5 Screenwriting Takeaways: How ‘Wolf Hound’ finds a unique angle in the WWII genre
June 17, 2022
Every year, dozens of war-inspired movies hit the theaters and streamers. Some focus on battles like Midway, others look into real-life struggles of a soldier’s life such as Dog, and there are those that take a peek behind the scenes of the conflict like in Operation Mincemeat. Some are more based on reality than others. Almost every major conflict has several movies that take a closer look at combat and/or the impact it has on an individual or society.
Wolf Hound, written by Timothy Ritchey and directed by Michael B. Chait, is one of the latest World War II films to hit theaters and streamers. The story is inspired by a program the Nazis implemented designed to capture and repair Allied aircraft with the goal of flying them back undercover and bombing Allied cities. This film follows a Jewish-American fighter pilot shot down, along with the B-17 he was escorting, and his daring escape from the enemy.
Here are 5 takeaways from Wolf Hound that screenwriters can apply to their own writing.
1. Finding a unique angle
World War II movies have been produced since before the United States entered the conflict in 1941 (the war had been gearing up in Europe, Asia, and Africa since the early 1930s). With 80+ years of movies surrounding this global conflict, how many more stories are there to tell? How many more angles are there?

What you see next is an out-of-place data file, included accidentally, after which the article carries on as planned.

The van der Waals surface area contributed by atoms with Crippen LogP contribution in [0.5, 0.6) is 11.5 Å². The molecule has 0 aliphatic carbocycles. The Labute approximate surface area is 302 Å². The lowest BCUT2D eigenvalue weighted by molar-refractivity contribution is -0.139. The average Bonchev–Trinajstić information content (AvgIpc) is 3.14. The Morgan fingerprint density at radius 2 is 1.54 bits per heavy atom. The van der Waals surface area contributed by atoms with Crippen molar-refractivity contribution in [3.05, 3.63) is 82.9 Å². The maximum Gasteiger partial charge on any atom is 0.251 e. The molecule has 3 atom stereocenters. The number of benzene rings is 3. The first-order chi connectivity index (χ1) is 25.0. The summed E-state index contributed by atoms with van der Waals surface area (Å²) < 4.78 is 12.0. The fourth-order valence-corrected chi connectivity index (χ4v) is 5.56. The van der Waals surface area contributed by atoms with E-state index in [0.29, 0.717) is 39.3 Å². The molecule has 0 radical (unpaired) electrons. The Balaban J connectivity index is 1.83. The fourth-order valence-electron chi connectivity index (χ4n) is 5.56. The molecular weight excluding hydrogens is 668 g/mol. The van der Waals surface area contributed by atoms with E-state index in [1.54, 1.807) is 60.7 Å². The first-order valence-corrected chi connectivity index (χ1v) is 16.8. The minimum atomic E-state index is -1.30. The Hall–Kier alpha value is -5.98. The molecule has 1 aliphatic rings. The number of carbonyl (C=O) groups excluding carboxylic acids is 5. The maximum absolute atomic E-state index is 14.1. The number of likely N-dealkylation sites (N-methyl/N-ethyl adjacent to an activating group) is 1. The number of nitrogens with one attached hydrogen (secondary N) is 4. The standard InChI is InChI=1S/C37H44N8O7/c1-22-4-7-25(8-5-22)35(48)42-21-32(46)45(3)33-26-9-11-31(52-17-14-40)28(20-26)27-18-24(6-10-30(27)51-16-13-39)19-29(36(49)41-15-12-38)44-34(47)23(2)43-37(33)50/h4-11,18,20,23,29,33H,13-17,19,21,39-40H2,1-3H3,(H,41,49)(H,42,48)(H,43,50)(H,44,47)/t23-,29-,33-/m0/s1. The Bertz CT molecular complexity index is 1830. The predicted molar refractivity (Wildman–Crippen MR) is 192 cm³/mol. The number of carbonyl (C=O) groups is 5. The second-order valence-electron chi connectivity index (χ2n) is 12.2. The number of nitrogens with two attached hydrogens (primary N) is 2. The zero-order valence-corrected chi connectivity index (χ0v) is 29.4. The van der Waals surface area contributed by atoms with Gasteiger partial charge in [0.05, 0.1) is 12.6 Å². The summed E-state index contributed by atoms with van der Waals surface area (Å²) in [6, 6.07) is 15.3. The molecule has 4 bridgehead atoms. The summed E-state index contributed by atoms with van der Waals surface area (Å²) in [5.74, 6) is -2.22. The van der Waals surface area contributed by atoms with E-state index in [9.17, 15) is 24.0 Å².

It’s never-ending. Every soldier, civilian, and government employee has a story. For example, looking at the angle of breaking codes, there is U-571, Enigma, Windtalkers, The Imitation Game, and plenty more. What makes Wolf Hound unique is it tells a fictional story inspired by a KG 200, the German program that almost succeeded. The movie opens with on-screen text explaining the program leading to a tense opening scene when Royal Air Force fighters approach the B-17 and its two escort fighters. The audience knows that these could be the enemy - what builds the tension is that we know that the characters don’t know that.
2. Two stories destined to converge